Highway roads are typically less populated, with only a few convenience stores and fuel stations and are primarily used for transportation from one point to another. In contrast, city roads are bustling with activity, hosting residences, commercial establishments, offices, and restaurants, which are visited by many people. Additionally, city roads serve as a primary means of transportation for citizens. All these elements are closely linked, forming an active and cohesive community.
In this context, the role of the fourth ‘P’, people, becomes crucial in building long-term sustainable and safe cities. The PPPP (Public-Private-People-Partnership) model emphasises making ‘sustainability’ a reality by involving all stakeholders in the process.
It is essential that citizens groups take an active role in monitoring the condition of roads and working with civic authorities to ensure that they are safe and well-maintained. One way to achieve this is through the adoption of certain sections of roads by individuals, groups, or organisations living or operating in that area, in collaboration with local civic bodies. This kind of partnership ensures that citizens are actively engaged and motivated to work towards a common objective.
Furthermore, Companies, as part of their CSR (Corporate Social Responsibility), can also take on the responsibility of maintaining a certain section of road. Simple tasks such as garbage clearance, maintaining cleanliness of road signs, reflectors and pavements can be taken up by bodies such as apartment associations or schools. Involving children in these activities can also help in fostering a sense of responsibility and accountability among them.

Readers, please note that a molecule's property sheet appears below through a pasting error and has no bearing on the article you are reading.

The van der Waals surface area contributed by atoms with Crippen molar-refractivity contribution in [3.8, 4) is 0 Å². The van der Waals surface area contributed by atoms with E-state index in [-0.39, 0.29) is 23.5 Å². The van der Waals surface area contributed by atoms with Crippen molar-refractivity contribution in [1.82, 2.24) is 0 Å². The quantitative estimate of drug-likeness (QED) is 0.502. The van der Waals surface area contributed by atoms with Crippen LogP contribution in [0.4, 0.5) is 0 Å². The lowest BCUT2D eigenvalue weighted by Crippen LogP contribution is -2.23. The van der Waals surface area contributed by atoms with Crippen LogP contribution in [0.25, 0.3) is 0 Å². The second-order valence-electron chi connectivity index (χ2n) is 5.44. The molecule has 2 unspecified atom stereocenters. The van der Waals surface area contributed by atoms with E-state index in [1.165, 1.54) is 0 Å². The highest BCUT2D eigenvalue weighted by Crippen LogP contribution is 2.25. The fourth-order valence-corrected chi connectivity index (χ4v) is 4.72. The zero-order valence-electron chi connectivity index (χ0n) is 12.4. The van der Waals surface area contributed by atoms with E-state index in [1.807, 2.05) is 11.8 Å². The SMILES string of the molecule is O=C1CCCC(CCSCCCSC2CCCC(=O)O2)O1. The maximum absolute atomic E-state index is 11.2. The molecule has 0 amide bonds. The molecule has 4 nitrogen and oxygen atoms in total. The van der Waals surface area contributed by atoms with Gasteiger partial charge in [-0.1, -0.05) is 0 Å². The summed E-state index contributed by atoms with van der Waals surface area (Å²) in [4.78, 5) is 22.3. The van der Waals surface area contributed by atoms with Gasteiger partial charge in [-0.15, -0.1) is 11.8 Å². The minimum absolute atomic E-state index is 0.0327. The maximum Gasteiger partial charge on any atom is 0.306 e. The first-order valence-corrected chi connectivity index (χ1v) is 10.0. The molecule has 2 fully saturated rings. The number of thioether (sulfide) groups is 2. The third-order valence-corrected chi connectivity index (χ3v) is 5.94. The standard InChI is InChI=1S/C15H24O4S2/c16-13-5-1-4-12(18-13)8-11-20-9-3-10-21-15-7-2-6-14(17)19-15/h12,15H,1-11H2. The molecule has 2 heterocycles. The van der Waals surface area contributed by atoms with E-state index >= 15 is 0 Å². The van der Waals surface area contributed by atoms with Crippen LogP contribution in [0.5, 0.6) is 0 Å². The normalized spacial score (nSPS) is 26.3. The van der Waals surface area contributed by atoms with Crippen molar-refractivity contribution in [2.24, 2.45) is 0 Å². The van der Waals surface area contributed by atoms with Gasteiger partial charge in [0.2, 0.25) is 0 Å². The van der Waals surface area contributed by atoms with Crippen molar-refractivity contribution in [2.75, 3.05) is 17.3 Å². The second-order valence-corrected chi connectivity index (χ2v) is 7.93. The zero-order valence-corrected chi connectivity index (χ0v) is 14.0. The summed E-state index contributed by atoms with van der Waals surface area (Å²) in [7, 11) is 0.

As these activities become more prevalent, it will inspire confidence in citizens and encourage more people to take ownership. People will be more mindful of their actions, follow rules, and abide by the law. When people lead by example, it is likely to motivate the government to formulate better policies, enforce rules strictly, and improve governance. This, in turn, will lead to a healthier and more efficient ecosystem.
In conclusion, fixing India’s pothole problem is a crucial step towards ensuring the safety and mobility of millions of people. The problem affects cities and rural areas alike and it’s a key cause of road accidents. To address this issue, we need a multipronged approach that includes adoption of newer technology, increasing funding for road maintenance, streamlining communication between municipal bodies and the public.
Additionally, involving citizens, through the Public-Private-People-Partnership model can help in creating sustainable and safe cities. By taking these steps, we can significantly improve the condition of India’s roads and make them safer for everyone.
The author is Director, PotHoleRaja is a social venture focussing on road safety.